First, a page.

10 Reasons Not To Time-track Your Employees

I’ve been in companies that time-tracked my time as a designer. I can say, I don’t like doing it. There’s only one case where I am willing to do it: in a client-billable situation, like in agencies or software development houses. Even in that case, it should be restricted to only the hours that we actually bill to clients.

In this article, I’d try to refute the reasons people would time track their employees.

1. I need to know what my employees are doing

If you really need to micromanage in the first place, then you’d better not hire your employees in the first place. You hire someone because you believe in them, and create an environment full of trust. A trust that your employees will do good job for you.

Set product/user goals and let them achieve them.

2. I need to make sure my employees spend 8 hours a day

Some employees really need 8 hours to complete their workday, e.g. a customer service officer (even that, they do it in shifts). Some other employees (“makers” — designers, engineers) can finish something in less hours or even more hours. The sales guys and directors can spend just two hours on a multi-million dollars investment meeting. My friends in ad agencies and banking work even harder, for more than 10 hours a day.

But let’s admit it, even in these 8 hours, you don’t continually work on something. You take smaller breaks. In ad agencies environment, it can be like this:

10am-11am: Work on a project
11am-12:30: Client meeting
12:30–13:30: Lunch
13:30–15:00: Work on a project
15:00–15:10: Send work to client via email
15:10–18:00: Nothing, wait for client feedback
18:00: Go home.

Not yet.

18:02: Client sends feedback via email, and demands that it be done today.
18:02–18:10: Fret continuously and curses heavily over client.
18:10–22:00: Work on that damned project.

See? Ideally, we count “work in a project” or meeting hours as the real billable hours, but do we include the “waiting time” as part of the 8-hour minimum work hours in a day? No, right? Because they simply don’t care.

The point is that to do good work or answer business problems, it takes various amounts of hours to get them done.

There are also health implications in working longer hours.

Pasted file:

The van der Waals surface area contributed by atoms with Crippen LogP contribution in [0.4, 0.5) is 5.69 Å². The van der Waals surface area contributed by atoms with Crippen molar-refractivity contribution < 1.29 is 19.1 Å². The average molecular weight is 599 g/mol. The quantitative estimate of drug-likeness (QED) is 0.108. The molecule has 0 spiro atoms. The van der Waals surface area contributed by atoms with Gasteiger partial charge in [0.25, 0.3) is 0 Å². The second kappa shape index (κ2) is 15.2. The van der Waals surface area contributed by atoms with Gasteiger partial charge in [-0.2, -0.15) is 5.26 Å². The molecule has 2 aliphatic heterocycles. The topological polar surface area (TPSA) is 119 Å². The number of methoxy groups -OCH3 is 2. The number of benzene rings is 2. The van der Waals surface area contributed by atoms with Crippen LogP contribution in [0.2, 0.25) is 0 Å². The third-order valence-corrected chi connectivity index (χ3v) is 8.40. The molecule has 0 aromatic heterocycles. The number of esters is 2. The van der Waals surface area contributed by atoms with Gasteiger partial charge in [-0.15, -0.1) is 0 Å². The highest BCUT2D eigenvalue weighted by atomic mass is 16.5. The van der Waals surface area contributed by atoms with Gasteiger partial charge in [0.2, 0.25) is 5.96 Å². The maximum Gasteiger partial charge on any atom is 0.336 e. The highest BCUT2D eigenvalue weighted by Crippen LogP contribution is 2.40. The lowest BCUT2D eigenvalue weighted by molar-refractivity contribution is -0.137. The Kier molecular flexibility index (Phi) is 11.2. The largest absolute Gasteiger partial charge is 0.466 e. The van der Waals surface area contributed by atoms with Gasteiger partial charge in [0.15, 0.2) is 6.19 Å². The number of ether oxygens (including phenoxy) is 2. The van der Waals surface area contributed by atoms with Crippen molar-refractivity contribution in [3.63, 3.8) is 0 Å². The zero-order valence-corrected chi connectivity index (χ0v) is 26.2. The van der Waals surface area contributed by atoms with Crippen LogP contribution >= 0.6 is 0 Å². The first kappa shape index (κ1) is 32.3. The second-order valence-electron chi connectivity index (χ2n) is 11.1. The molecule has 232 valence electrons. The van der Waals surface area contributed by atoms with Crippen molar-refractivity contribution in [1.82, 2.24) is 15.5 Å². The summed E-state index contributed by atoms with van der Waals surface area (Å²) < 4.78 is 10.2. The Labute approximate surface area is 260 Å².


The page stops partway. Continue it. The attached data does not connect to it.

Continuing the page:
3. If we can finish a job within 2 hours, we should do more!

If a good designer can do a first-iteration design in two hours, a beginner designer might take double or triple those hours. This is with assumption that the designer does a proper workflow of research, sketching, thinking, and executing. Years of experience makes people do something faster and more efficiently.

When I started learning to use Sketch app, it took me hours to replicate what I usually did with Illustrator. Now, I can do Sketch much, much faster.

But wait, does that mean that the good designer can produce more in the next 6 hours or so?

Perhaps, but consider if working more on a project at this stage will actually make it better or worse. “The more we work on a project, the bigger the chance for error is,” that’s what my past manager said.

Just don’t work more hours just for the sake of putting more hours into it.

Also, if you know someone would do more good (or great!) work in 2 hours, you should pay him more.

4. But I paid him to do this kind of work 40 hours a month

The amount of money you paid someone isn’t to do 40 hours work. It’s to try to find solutions to your business and user problems. It can take less, or more. If it takes more than 40 hours, will you be willing to pay more? No, right?

5. Our team needs to be transparent so I can report to my boss

Blame your boss then. The team’s worth of work should shine in the results. We can track time all we want but if the result sucks, it sucks.

6. I need to know who’s working on what and what the milestones are

There are various ways we can do this. We can do daily stand-ups, or daily check-ins, but without the hours. I like how Basecamp team does it:

There is no hour involved, just a description of what one has worked on in a narrative format. There’s also a visible, transparent result. I personally think this is better than just saying “I worked on X” and that’s it. This shows that the person has actually spent a good use of his time, no matter how long.

7. But this doesn’t work in big teams.

Then, your team is too big.

8. I don’t have a big team but my team needs to scale.

Scale slowly and try removing the hours.

9. I have remote team members. How do I even track their work?

If you don’t trust them in the first place, don’t hire them. Maybe fire them now?

Or a good solution: make weekly checkins, but without the hours. Demand them to show results instead of proving how many hours are spent in them.

10. But my team members will procrastinate

We all do. Bosses do, but we never demand them to work more (e.g. “Hey boss, I saw you play golf last time. Why don’t you meet more people and sign more deals?”). Designers do. Engineers do. Salespeople do. As long as we create a culture orientated on results, we can care less about how employees spend their time.

Try it and you’ll see less people turnaround.

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Reflections on digital product design, travel, food and the in-betweens. Finding my compass.

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